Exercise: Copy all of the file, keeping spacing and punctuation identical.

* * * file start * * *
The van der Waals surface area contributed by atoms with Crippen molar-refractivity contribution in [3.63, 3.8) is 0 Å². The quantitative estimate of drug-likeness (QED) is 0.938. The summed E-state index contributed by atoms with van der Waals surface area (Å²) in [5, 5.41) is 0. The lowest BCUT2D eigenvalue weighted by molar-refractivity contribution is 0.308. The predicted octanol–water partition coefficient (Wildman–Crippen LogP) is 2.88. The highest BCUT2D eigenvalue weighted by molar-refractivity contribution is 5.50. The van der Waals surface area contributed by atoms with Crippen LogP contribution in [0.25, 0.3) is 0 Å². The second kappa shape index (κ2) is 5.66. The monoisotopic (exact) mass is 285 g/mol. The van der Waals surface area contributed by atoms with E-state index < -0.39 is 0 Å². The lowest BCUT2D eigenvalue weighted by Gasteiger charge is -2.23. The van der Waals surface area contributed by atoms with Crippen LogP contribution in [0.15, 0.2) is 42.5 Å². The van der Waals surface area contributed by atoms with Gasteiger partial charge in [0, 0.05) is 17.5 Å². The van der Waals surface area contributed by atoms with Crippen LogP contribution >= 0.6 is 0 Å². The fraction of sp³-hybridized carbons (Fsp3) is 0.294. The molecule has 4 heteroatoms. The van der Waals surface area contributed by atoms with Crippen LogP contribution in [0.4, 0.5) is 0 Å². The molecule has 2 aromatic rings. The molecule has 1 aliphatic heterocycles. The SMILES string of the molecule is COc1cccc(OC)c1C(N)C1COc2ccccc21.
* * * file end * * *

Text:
The van der Waals surface area contributed by atoms with Crippen molar-refractivity contribution in [3.63, 3.8) is 0 Å². The quantitative estimate of drug-likeness (QED) is 0.938. The summed E-state index contributed by atoms with van der Waals surface area (Å²) in [5, 5.41) is 0. The lowest BCUT2D eigenvalue weighted by molar-refractivity contribution is 0.308. The predicted octanol–water partition coefficient (Wildman–Crippen LogP) is 2.88. The highest BCUT2D eigenvalue weighted by molar-refractivity contribution is 5.50. The van der Waals surface area contributed by atoms with Crippen LogP contribution in [0.25, 0.3) is 0 Å². The second kappa shape index (κ2) is 5.66. The monoisotopic (exact) mass is 285 g/mol. The van der Waals surface area contributed by atoms with E-state index < -0.39 is 0 Å². The lowest BCUT2D eigenvalue weighted by Gasteiger charge is -2.23. The van der Waals surface area contributed by atoms with Crippen LogP contribution in [0.15, 0.2) is 42.5 Å². The van der Waals surface area contributed by atoms with Gasteiger partial charge in [0, 0.05) is 17.5 Å². The van der Waals surface area contributed by atoms with Crippen LogP contribution >= 0.6 is 0 Å². The fraction of sp³-hybridized carbons (Fsp3) is 0.294. The molecule has 4 heteroatoms. The van der Waals surface area contributed by atoms with Crippen LogP contribution in [0.4, 0.5) is 0 Å². The molecule has 2 aromatic rings. The molecule has 1 aliphatic heterocycles. The SMILES string of the molecule is COc1cccc(OC)c1C(N)C1COc2ccccc21.